Last night, the BBC showed witnesses giving stomach-turning testimony about organised rape and torture inflicted upon Uyghurs in China’s far west region of Xinjiang. Victims and former guards, now abroad and willing to talk, spoke of electric batons inserted into women’s genitalia, gang rape by police, an organised rape in front of 100 other women forced to watch with those who looked away punished, and the forcible sterilisation of a 20-year-old. As one witness said: ‘Everyone who leaves the camps is finished.’
In January, both the outgoing and incoming American Secretaries of State confirmed their view that the Chinese Communist Party’s (CCP) treatment of Uyghurs constituted genocide. Not some analogous ‘cultural genocide’. Genocide.
Perhaps we should just settle for ‘mass atrocities’, as did Ephraim Mirvis, the UK’s Chief Rabbi. Or ‘crimes against humanity’. For what is happening in Xinjiang certainly meets the description in the International Criminal Court’s definition of crimes against humanity, acts ‘when committed as part of a widespread or systematic attack directed against any civilian population, with knowledge of the attack’. It lists enslavement (e.g. slave labour), deportation, imprisonment in violation of fundamental rules of international law, torture, rape, enforced sterilisation, persecution of any identifiable group, serious injury to physical or mental health, and more. All are ongoing in Xinjiang.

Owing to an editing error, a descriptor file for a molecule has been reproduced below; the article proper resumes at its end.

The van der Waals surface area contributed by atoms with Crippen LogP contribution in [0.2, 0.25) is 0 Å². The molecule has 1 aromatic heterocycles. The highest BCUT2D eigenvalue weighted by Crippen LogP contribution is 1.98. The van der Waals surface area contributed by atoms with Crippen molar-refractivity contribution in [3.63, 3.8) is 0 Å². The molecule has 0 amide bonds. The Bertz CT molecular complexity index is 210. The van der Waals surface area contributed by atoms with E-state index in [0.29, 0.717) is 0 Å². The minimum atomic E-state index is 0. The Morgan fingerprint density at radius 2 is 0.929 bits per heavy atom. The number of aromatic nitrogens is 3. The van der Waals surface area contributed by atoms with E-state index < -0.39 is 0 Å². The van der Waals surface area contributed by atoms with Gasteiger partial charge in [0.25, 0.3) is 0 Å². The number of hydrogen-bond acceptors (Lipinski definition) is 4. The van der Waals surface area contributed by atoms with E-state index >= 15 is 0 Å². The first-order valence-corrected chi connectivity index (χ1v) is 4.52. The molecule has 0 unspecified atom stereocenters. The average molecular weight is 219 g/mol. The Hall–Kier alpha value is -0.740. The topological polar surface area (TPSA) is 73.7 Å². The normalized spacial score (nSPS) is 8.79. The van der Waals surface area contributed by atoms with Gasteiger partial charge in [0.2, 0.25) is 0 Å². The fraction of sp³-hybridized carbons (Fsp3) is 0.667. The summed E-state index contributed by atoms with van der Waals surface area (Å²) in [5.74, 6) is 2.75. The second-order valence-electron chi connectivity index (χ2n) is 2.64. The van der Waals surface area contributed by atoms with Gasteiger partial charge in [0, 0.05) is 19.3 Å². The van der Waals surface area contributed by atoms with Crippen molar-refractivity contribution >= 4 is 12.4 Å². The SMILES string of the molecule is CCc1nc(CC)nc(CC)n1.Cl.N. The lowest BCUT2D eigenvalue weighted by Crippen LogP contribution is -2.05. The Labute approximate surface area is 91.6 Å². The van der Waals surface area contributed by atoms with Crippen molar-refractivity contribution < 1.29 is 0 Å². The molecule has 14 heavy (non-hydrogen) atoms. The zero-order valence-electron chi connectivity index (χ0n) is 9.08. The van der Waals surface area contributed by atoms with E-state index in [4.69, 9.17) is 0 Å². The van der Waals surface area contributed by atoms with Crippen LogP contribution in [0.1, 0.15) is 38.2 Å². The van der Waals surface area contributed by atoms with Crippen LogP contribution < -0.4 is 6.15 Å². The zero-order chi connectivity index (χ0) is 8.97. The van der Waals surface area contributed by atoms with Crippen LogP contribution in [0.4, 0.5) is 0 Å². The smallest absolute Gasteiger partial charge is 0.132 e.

The word ‘genocide’ conjures up the Holocaust, planned murder, massacre and extermination. Has the CCP held its version of the Wannsee Conference? No, or rather, sort of. But certainly, there is no evidence of a campaign to kill. There have been a few deaths (we don’t know how many). This is inevitable, if you lock up perhaps 1.5 million people in concentration camps. But it is not a holocaust.
Yet genocide does not have to be synonymous with gas chambers.